"I'm almost seven. For my birthday, Daddy says I'm to have a big party and all my friends can come and we can all go riding." She smiled broadly, revealing two missing front teeth. "We've already counted on the calendar and Daddy says my birthday comes twelve days after the moon, so it will all be all right."

Remus smiled back at her. "Your dad sounds like a very smart man. No doubt he's pretty worried right now..." His voice trailed off as he let his own thoughts wander to those people who had worried about him after full moons. Was anyone thinking about him this morning? With an effort, he pushed those thoughts to the back of his mind. "Unless this is someplace you've come before...would anyone know to look for you here? Are we anywhere near your house?"

Bridget's face fell. She blinked several times and bit her lower lip. "I thought YOU knew where we were. Isn't that your house over there?" He shook his head slowly and she fought to hold back her tears. "You mean we're lost?"

He put on his best reassuring smile, the same one that had frequently found itself pointing in the general direction of Neville Longbottom last year. "Not's just a matter of finding out where we are now and where we need to go." He stood up and looked in all directions around them.

She started trying to sort out her matted hair. He glanced down at her, noting how she grimaced at every flex of her fingers that, like his, were crossed with scratches and dark with bruises. She sniffled occasionally and he could see the tears falling into her lap.

He crouched down by her side and placed a hand softly on her shoulder. "Don't worry, Bridget, everything will be all right. What do you usually do on mornings afterward?"

Her breathing hitched a bit and when she looked back up at him, her eyebrows were drawn very tightly down. "I sleep."

"The whole morning?"

"The whole day." She pulled her knees up close to her chin and rested her head on them, turning her face away from him.

"Is this the first time you've ever run off like this?" A thousand questions were fluttering through his head.

"No." Her voice was quiet and small in the stillness of the forest glade. "I did a couple other times, too."

He paused and waited for her to go on, but she didn't. "What happened before when you ran off?"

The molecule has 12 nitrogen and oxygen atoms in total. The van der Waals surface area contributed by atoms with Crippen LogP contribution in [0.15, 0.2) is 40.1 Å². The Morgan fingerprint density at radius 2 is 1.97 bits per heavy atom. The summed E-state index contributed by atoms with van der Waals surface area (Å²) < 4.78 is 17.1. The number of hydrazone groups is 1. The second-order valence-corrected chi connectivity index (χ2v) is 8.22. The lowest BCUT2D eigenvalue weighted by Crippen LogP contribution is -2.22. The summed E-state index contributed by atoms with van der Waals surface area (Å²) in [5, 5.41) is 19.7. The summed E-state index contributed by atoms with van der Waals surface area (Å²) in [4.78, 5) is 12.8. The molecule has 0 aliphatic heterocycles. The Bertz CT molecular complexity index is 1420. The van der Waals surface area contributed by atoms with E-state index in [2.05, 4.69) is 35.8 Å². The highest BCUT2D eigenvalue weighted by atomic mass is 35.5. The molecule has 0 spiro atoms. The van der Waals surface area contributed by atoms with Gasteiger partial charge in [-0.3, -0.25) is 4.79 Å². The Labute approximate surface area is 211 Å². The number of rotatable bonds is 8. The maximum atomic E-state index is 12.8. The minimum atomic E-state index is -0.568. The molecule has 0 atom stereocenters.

She was quiet for a long while. A bird sang in the thicker part of the forest and they both listened as its song resonated through the trees. "Daddy had to come after me." Her face was still turned away from him. "He found me and took me home in the van. I don't remember it."

The van? A surprising new thought battered its way into Remus's mind...and he wasn't sure how to give voice to it. "Your father has a Muggle van?"

"No. It's a Ford van." He felt his mouth going dry. He gulped and tried another approach.

"You know..." he began casually, watching her through the strands of hair that had fallen over his eyes. "I sure am hungry. If I had my magic wand with me, I'd summon us some breakfast. Eggs and toast, maybe."

"Mmmm." She didn't say anything else for a moment, but just as Remus was beginning to feel the edge of relief, she went on. "We saw a real magician once at a theatre in London. He had a magic wand. He poured tea from an empty teapot and made a dove fly right out of his hat! It was brilliant."

A Muggle. With a barely perceptible sigh, he stood up and stretched. "Well, it seems that you and I are going to have to manage on our own...and without a magical teapot. Let's see what we can find to eat and then we'll have to start figuring out a way to get you back home. Which way should we go?"

She stood up and looked at the sky, then narrowed her eyes and looked in all directions around her. "That way." She pointed southward, away from the farm that had so generously (and unknowingly) supplied them with clothing. Remus accepted this answer with no request for explanation. Instinct was an advantage they both shared.

Smiling, he held out his hand to Bridget. Without hesitating, she took it and the two of them left the thicket behind, heading south down the path that ran away from the woods, with the early afternoon sun on their backs.